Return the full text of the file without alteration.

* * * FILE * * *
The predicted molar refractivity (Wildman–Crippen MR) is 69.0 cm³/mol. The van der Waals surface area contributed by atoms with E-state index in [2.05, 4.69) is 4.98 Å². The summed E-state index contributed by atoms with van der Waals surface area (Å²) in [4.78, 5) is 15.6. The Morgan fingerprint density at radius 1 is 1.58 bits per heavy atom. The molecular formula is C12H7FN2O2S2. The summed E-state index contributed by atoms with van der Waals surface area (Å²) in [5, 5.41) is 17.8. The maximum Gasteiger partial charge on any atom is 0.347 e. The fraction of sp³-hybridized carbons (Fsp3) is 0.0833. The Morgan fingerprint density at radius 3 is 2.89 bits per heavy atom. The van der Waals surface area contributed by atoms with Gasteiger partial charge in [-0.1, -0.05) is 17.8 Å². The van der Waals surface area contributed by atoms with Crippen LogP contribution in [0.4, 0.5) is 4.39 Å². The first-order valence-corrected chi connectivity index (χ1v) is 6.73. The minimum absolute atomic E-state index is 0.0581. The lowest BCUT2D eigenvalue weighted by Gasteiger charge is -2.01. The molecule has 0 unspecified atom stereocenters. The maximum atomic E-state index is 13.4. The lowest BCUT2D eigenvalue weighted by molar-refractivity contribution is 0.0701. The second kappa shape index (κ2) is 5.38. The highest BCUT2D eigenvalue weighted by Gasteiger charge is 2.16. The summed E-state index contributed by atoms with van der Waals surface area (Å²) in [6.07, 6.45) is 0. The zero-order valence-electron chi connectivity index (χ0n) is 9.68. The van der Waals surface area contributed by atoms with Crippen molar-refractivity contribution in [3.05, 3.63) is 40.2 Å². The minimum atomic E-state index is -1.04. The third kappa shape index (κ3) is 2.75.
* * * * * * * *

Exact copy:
The predicted molar refractivity (Wildman–Crippen MR) is 69.0 cm³/mol. The van der Waals surface area contributed by atoms with E-state index in [2.05, 4.69) is 4.98 Å². The summed E-state index contributed by atoms with van der Waals surface area (Å²) in [4.78, 5) is 15.6. The Morgan fingerprint density at radius 1 is 1.58 bits per heavy atom. The molecular formula is C12H7FN2O2S2. The summed E-state index contributed by atoms with van der Waals surface area (Å²) in [5, 5.41) is 17.8. The maximum Gasteiger partial charge on any atom is 0.347 e. The fraction of sp³-hybridized carbons (Fsp3) is 0.0833. The Morgan fingerprint density at radius 3 is 2.89 bits per heavy atom. The van der Waals surface area contributed by atoms with Gasteiger partial charge in [-0.1, -0.05) is 17.8 Å². The van der Waals surface area contributed by atoms with Crippen LogP contribution in [0.4, 0.5) is 4.39 Å². The first-order valence-corrected chi connectivity index (χ1v) is 6.73. The minimum absolute atomic E-state index is 0.0581. The lowest BCUT2D eigenvalue weighted by Gasteiger charge is -2.01. The molecule has 0 unspecified atom stereocenters. The maximum atomic E-state index is 13.4. The lowest BCUT2D eigenvalue weighted by molar-refractivity contribution is 0.0701. The second kappa shape index (κ2) is 5.38. The highest BCUT2D eigenvalue weighted by Gasteiger charge is 2.16. The summed E-state index contributed by atoms with van der Waals surface area (Å²) in [6.07, 6.45) is 0. The zero-order valence-electron chi connectivity index (χ0n) is 9.68. The van der Waals surface area contributed by atoms with Crippen molar-refractivity contribution in [3.05, 3.63) is 40.2 Å². The minimum atomic E-state index is -1.04. The third kappa shape index (κ3) is 2.75.